Well, we don't know what the cops are thinking do we?

We do know that they don't tend to kneel on the necks of clearly wealthy teenage girls accused of shoplifting. And they don't tend to draw guns on angry armed white males pushing their way into government buildings. So I am inclinded to believe that cops have developed a sense of 'who they can do what to.'

But I do give cops a lot of credit for situational awareness, particularly after a few minutes have lapsed since a chase/takedown.

The racism implied is not so much towards individual cops in the moment, as it is towards the other cops standing around watching, the cops and cop leadership down the line after an incident, the prosecutors who are slow to charge, and the rest of the nation in terms of their reaction afterwards. Including comments about correlation/causation and statistically speaking blah blah which tend to amount to little more than excuses for hypocrisy and inaction and thinly-veiled 'he was asking for it' rationalizations that are given depending on the color of the skin of the recipient.

Police in the US don't "tend" to restrain anyone with a knee.

I'm not particularly interested in obsessing about a particular incident. The wider statistical evidence has been gathered and tends to show that the proportion of violent incidents is pretty proportionate to violent crime. That there is a wider pattern of disproportionate response (beyond expected from the level of resist of arrest and the degree of other violence in circumstances) is core to the arguments made by the Black Lives Matter protesters, and is something they have failed to bear out. Anyone who doesn't engage on it is implicitly admitting that their case is faulty.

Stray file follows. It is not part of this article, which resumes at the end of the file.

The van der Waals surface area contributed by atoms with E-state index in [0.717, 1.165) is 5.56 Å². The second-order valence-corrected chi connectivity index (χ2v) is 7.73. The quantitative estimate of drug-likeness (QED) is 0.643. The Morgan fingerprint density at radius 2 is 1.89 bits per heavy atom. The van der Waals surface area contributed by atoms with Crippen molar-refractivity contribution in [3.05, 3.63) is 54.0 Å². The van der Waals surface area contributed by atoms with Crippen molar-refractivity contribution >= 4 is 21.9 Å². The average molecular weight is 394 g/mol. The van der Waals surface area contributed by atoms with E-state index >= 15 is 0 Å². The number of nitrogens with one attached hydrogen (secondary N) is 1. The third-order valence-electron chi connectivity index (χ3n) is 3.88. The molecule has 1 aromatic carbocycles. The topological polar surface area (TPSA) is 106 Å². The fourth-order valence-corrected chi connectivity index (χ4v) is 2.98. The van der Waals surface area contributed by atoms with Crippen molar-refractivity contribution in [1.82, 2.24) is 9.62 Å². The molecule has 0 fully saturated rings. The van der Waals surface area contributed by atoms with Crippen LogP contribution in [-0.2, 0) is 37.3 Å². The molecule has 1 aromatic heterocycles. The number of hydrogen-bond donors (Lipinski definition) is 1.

I'll note that you failed to engage with my point.

I think if you 1) choose to respond to a comment I am making that is not in response to you, 2) avoid my point, 3) make another point that is not entirely clear what it is (it seems to be "Anyone questioning statistical patterns is a mealy-mouthed individual who is trying to avoid the Action! which we all know we must take!"), then the burden is not actually on me to engage with whatever your point actually is.

"The Minneapolis police officer who knelt on George Floyd's neck had 18 previous complaints against him, police department says"

Man, that COVID is a bitch.

How many is typical in a long career then?